Miss A. did such a lovely job on this book jacket and review that I’ve decided once again to celebrate this reluctant reader’s blossoming joy of the written word by sharing her latest book review. Our children’s librarian recommended the prequel to this book, “The War that Saved my Life”, and Miss A. loved it so much that we were both ecstatic to learn that a sequel was in the works. “The War I Finally Won” released this past October, but the copy we read was an advanced copy. Miss A. loves the thought that she was one of the first kids to read it and hopes that many, many more take her advice and enjoy this wonderful story. Anyway, here’s her review. Happy Reading!
THE WAR I FINALLY WON
The War I Finally Won, written by Kimberly Brubaker Bradley, is a sequel to The War That Saved My Life. In this story, Ada and Jamie are living with Susan in a cave-feeling house in Kent, England. Susan takes Ada to get surgery to heal her crippled foot. Ada’s surgery goes well, but then Lord Thorton, Maggie’s dad, brings a German girl named Ruth, for Susan to tutor. Ruth stays with Ada, Jamie and Susan in the cave house. Ada doesn’t trust Ruth because she’s German, but Ruth tells Ada that she’s from Germany but despises Hitler because she’s Jewish.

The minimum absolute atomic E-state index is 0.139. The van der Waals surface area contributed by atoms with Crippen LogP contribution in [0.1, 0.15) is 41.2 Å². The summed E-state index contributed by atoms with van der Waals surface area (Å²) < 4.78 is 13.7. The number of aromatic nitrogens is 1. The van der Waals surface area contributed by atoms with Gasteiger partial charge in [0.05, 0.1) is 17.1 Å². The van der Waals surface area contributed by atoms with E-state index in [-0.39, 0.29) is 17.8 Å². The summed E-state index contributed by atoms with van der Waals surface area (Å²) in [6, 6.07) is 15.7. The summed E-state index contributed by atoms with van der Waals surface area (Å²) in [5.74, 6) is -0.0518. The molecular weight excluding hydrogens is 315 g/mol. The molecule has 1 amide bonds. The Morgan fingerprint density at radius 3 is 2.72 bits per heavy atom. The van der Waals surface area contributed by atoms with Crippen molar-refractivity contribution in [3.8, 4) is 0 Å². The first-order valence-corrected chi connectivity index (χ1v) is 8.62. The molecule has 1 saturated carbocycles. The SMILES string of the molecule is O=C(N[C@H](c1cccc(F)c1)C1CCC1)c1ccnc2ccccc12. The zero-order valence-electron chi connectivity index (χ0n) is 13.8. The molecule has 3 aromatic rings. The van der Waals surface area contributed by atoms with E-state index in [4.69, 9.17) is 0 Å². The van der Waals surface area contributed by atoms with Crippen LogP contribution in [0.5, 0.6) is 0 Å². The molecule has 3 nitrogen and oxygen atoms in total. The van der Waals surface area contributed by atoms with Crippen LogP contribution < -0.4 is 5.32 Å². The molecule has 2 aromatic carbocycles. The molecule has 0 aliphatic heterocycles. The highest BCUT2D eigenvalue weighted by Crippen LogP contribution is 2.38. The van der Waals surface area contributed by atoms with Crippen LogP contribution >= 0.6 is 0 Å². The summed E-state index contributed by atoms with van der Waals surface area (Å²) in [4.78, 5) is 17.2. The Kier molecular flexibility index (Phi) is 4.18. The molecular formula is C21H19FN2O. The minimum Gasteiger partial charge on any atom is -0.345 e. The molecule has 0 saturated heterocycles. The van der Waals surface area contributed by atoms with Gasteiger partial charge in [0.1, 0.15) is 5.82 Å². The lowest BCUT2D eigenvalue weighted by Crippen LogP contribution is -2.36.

To complicate the situation, Lady Thorton also moves in with them because the soldiers need the Thorton’s house for a place for the soldiers to stay and rest. What’s even worse is that Maggies brother, Jonathan is fighting in the war and everyone is worried that he’s going to die. There’s a lot of drama in this book, and it actually helps Ada to overcome her struggles with loss, acceptance and love.
I love this book because I can relate to Ada on many levels. For example, when Ada didn’t trust Ruth, I thought she was a spy and didn’t trust her at first either. But later, as they grew to be close as sisters, I learned that trust is important to friendship. For most of this book, Ada dislikes Lady Thorton, but soon realizes that she and Lady Thorton have several things in common like lonely childhoods and feelings of loss. She realizes they are both just doing their best to survive in a tough world. I can relate to feeling that sometimes life is tough, too. Finally, when Susan got sick and Ada felt worried and sad, I was worried about Susan too, since her friend Becky had died from pneumonia. This is the scene when Ada finally says “I love you” to Susan. This shows that Ada has accepted Susan’s love and accepts her into her life.
I give this book five out of five stars! I thought it was sad, funny and engaging all at the same time. It was sad because there was death and loss because of the war. It was funny because everything is still so new to Ada and she often misunderstands things in funny ways. For example, she thought dragons were real. It was engaging because the story felt so real that I didn’t want to stop reading it. Again, like the first, I recommend this book with all my heart!